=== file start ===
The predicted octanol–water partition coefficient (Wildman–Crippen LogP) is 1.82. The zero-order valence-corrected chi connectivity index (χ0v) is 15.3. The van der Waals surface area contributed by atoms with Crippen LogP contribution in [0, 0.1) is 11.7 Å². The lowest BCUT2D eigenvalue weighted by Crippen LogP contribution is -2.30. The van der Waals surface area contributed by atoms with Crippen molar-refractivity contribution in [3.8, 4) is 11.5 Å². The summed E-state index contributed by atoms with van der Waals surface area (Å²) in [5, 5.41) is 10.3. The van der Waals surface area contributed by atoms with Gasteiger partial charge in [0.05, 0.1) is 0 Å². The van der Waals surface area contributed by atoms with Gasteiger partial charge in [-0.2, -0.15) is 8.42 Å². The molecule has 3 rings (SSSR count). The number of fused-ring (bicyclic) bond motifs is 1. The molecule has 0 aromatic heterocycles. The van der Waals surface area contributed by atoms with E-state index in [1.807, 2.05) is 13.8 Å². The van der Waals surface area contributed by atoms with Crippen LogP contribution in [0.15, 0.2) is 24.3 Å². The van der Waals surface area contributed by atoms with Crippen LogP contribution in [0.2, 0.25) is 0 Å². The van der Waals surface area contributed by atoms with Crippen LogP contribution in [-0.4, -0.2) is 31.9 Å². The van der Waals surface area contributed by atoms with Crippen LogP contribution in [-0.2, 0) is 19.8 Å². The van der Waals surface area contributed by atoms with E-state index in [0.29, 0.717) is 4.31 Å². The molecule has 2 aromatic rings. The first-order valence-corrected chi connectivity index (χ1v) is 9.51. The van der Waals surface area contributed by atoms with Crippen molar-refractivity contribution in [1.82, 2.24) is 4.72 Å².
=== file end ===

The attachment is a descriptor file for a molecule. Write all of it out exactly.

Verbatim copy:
The predicted octanol–water partition coefficient (Wildman–Crippen LogP) is 1.82. The zero-order valence-corrected chi connectivity index (χ0v) is 15.3. The van der Waals surface area contributed by atoms with Crippen LogP contribution in [0, 0.1) is 11.7 Å². The lowest BCUT2D eigenvalue weighted by Crippen LogP contribution is -2.30. The van der Waals surface area contributed by atoms with Crippen molar-refractivity contribution in [3.8, 4) is 11.5 Å². The summed E-state index contributed by atoms with van der Waals surface area (Å²) in [5, 5.41) is 10.3. The van der Waals surface area contributed by atoms with Gasteiger partial charge in [0.05, 0.1) is 0 Å². The van der Waals surface area contributed by atoms with Gasteiger partial charge in [-0.2, -0.15) is 8.42 Å². The molecule has 3 rings (SSSR count). The number of fused-ring (bicyclic) bond motifs is 1. The molecule has 0 aromatic heterocycles. The van der Waals surface area contributed by atoms with E-state index in [1.807, 2.05) is 13.8 Å². The van der Waals surface area contributed by atoms with Crippen LogP contribution in [0.15, 0.2) is 24.3 Å². The van der Waals surface area contributed by atoms with Crippen LogP contribution in [0.2, 0.25) is 0 Å². The van der Waals surface area contributed by atoms with Crippen LogP contribution in [-0.4, -0.2) is 31.9 Å². The van der Waals surface area contributed by atoms with Crippen LogP contribution in [-0.2, 0) is 19.8 Å². The van der Waals surface area contributed by atoms with E-state index in [0.29, 0.717) is 4.31 Å². The molecule has 2 aromatic rings. The first-order valence-corrected chi connectivity index (χ1v) is 9.51. The van der Waals surface area contributed by atoms with Crippen molar-refractivity contribution in [1.82, 2.24) is 4.72 Å².